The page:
I remember the first time I felt truly guilty during communion. It wasn’t because I’d done something terrible the night before or anything like that… it was simply because this bread tasted so amazing! I wasn’t sure if I was allowed to enjoy communion like that or not. After all, isn’t it supposed to be bland, ritualistic, and holy (by holy I mean punishing)?
My views on communion have really changed since that experience. I think they change about every time I take communion outside of my traditional communion type experience. The last time I recall taking communion at The Bridge we had a large loaf of crusty bread and not a lot of people to distribute it between and I was the first person to get up for my dose. I tore off a massive piece of bread and went back to my seat and spent the next 5 minutes or better eating, chewing, thinking, praying, letting it really get into my heart and changing me. I loved looking at my friends and watching them eat slowly, knowing we were all taking the same sort of journey at the same moment. It just isn’t an experience you can replicate with a small wafer identical in size and shape to a person across a large sanctuary from you.
Communion is not just about sacrifice as I was led to believe from childhood. It’s not just about recalling how horrible you are, how in need of a saviour (which is perfectly true) because you’re rubbish on your own. That kind of stuff really keeps you joined to your past actions and sins even though they’ve been forgotten by God. I’d always have to sift through my day and week to see how naughty I’d been so I could ask forgiveness. And eating that bread and drinking some cheap grape juice never made me feel any better afterwards. It was a futile exercise and it robbed me of the true experience of communion.
Communion is about identity. Identity with Christ and His life and death and resurrection. Identity with His spirit. It’s also about identity with the church, the body of Christ. It’s not a remote and individualistic practice that absolves a person of their personal sins. It knits us together in amazing ways as we all see each other through the eyes of love and sacrifice- things Christ wasn’t called to alone- things that we are each called to on one another’s behalf.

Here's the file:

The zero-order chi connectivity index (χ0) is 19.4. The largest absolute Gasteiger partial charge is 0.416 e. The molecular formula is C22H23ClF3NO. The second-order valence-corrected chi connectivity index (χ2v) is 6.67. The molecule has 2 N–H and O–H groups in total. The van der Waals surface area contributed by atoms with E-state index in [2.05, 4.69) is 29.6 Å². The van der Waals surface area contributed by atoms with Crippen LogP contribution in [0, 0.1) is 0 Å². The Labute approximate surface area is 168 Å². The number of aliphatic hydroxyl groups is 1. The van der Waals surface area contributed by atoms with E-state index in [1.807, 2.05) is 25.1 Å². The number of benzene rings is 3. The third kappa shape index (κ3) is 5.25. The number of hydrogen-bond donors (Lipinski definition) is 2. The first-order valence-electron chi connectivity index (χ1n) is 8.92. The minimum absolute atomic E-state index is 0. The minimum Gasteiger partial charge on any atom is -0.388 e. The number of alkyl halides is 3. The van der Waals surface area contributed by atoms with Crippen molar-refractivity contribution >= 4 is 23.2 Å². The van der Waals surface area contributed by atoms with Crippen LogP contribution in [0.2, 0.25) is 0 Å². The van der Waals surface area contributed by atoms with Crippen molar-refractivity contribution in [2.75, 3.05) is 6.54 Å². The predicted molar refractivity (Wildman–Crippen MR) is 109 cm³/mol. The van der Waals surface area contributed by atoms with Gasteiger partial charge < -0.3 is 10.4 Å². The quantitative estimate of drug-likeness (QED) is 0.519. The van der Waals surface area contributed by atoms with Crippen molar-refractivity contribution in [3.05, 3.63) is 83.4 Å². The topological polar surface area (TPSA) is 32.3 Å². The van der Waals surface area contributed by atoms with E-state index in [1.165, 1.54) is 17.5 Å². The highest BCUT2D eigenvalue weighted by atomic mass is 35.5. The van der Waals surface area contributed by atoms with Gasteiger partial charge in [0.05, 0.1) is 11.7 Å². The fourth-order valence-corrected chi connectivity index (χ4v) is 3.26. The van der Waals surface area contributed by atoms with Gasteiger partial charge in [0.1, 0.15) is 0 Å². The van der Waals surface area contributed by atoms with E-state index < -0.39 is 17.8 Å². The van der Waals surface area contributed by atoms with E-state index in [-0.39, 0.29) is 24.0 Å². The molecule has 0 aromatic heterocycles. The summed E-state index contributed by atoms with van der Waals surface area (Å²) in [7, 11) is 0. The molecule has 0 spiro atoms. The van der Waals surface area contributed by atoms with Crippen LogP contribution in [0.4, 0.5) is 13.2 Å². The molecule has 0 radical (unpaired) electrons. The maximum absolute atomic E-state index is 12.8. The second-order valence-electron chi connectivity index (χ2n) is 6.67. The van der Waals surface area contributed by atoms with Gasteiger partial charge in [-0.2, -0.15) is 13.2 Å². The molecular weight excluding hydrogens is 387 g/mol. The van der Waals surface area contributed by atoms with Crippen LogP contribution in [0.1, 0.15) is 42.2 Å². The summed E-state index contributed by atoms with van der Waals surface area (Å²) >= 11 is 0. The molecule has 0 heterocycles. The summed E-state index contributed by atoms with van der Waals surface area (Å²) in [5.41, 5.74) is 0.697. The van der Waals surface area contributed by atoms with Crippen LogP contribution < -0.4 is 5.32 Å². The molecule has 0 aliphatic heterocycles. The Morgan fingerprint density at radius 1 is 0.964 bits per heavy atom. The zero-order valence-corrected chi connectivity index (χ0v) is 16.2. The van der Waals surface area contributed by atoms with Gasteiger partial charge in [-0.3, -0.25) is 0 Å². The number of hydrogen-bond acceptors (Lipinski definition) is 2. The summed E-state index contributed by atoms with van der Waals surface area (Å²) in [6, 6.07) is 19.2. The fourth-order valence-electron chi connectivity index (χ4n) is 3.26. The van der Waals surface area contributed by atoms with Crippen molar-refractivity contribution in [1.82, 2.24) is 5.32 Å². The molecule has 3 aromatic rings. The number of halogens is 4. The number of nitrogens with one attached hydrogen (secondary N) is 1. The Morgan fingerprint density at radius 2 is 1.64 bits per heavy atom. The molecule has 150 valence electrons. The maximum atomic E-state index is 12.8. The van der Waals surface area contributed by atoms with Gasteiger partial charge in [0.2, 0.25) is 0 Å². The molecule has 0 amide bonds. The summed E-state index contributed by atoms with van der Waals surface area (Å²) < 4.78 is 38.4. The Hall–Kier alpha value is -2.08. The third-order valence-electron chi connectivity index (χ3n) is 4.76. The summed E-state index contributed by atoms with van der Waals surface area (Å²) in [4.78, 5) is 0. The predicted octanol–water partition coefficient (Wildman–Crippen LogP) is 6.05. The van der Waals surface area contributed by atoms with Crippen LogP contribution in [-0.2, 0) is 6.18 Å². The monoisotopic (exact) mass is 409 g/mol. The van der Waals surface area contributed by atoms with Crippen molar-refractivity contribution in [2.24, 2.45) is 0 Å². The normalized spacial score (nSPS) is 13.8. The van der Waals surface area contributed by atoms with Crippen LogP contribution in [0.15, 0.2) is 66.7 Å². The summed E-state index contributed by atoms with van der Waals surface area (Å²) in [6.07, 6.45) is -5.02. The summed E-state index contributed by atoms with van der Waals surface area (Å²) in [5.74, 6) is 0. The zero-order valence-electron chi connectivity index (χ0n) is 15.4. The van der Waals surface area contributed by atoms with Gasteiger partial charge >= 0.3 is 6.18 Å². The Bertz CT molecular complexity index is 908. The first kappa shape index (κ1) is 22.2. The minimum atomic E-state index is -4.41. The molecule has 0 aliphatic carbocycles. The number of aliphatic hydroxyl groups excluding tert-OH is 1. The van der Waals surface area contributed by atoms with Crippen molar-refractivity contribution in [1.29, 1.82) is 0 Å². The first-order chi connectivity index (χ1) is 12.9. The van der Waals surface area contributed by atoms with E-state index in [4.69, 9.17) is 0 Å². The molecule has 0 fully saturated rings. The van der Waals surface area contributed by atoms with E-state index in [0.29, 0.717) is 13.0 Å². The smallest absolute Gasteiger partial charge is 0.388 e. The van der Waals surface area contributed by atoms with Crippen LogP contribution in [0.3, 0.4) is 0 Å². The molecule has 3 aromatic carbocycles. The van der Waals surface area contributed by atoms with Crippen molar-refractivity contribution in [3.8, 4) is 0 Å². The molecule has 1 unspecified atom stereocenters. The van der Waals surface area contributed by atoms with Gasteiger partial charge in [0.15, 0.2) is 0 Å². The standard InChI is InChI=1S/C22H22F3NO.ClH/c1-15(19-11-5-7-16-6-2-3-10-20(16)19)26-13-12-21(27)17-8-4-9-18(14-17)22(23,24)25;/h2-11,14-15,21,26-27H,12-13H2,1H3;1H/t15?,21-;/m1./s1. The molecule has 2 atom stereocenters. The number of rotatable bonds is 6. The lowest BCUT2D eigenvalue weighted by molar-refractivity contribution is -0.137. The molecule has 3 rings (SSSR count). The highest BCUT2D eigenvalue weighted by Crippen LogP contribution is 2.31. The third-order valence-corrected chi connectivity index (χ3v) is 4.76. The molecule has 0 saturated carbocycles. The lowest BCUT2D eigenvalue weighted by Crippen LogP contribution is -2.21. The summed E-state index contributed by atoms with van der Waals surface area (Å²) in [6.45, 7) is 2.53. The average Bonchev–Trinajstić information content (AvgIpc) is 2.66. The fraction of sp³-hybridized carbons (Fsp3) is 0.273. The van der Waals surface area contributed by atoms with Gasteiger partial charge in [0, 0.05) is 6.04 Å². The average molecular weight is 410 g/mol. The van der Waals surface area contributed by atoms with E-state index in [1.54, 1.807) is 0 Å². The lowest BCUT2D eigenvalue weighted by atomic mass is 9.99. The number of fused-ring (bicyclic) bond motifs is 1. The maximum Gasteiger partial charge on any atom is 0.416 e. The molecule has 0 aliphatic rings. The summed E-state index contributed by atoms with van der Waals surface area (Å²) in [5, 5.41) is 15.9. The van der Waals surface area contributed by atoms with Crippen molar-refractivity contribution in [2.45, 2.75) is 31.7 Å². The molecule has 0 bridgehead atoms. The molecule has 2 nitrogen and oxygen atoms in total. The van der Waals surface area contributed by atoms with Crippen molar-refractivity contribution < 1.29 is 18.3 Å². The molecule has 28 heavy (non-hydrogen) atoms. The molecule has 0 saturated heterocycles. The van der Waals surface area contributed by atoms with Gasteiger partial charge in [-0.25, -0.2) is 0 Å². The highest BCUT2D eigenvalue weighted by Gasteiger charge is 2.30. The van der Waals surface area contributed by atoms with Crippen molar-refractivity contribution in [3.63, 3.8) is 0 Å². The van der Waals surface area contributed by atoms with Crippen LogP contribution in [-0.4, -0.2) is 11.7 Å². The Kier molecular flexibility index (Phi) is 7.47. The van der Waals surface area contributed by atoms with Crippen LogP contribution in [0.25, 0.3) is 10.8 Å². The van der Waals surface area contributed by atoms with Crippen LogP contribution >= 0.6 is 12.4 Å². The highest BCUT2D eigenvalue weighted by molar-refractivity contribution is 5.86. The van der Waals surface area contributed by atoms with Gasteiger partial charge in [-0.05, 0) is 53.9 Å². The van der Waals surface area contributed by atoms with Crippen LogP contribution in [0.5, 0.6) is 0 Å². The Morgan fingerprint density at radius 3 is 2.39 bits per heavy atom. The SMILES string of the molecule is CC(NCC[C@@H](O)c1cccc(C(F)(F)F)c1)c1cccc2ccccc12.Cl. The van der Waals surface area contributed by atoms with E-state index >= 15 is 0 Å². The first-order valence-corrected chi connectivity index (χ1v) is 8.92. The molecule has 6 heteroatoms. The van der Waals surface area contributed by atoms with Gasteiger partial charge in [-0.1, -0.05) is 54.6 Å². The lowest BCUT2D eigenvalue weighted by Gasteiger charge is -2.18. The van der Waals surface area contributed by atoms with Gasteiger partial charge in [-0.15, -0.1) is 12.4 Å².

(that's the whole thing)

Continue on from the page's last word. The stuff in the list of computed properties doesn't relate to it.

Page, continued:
Rob wanted to take communion the other day before a meeting we had. We didn’t have much in the house and we’ve used lots of different things for communion before so just finding something edible and drinkable wasn’t foreign to us. He grabbed a Bourbon biscuit and some water. As we sat and thought about what it was we were doing I realised something- communion is costly. I know exactly what you’re probably thinking right now- “yeah it cost Jesus a heck of a lot, didn’t it?” That’s not really what I mean even if it is true. We all know that and it doesn’t always mean a lot to be truthful; it’s like a cliche (sorry God…).
I was reminded of the little boy who offered his loaves and fish for feeding the crowd. He gave up his lunch! He was so trusting that somehow Jesus would make it work out so that everyone got to enjoy a bit of food that he risked losing it all. On the day that Jesus and the disciples took the last supper the owner of the upper room sacrificed some space for the crew to cook up a mean meal (he practiced hospitality, a subject I’m really getting into and it actually ties into this quite well- note to self: revisit). I seriously doubt they went down to the market to pick up a ready-meal so that means that this meal was quite the effort and was costly (in terms of time, not just money).
So they finally get to the point where Jesus grabs the loaf of bread, err the flatbread as it would’ve been, and does his thing. That bread is the very symbol we refer back to when doing communion. I think about the breads I’ve used in communion- ranging from stale wafers to pretzels to amazingly tasty bread- and yet it’s never cost either myself or the person serving the bread much (a quick dash into the shop to pick up some cheap mass produced bread). Something’s been lost. I have come to realise a couple things in dealing with communion in this:-
1- Jesus picked the most basic and affordable things on the table to institute communion so that everyone regardless of economic status could enjoy the practice. It unites us all across class boundaries and it’s a humbling thing perhaps for the more affluent to get back to the basics. How beautiful. How thoughtful.
2- The bread itself cost something in terms of time and effort to make it (even if they did buy it at the market). Someone had to knead it, mix it, bake it, etc. No modern technology. I’m sure that modern communion wafers are probably somehow blessed by a few reverential words but just the effort of someone getting involved with the bread is a blessing to me.
I’d really like to adopt the practice of baking bread as a community to enjoy together in communion. The imagery of that would be so incredibly rich. And how much more sacred would it be?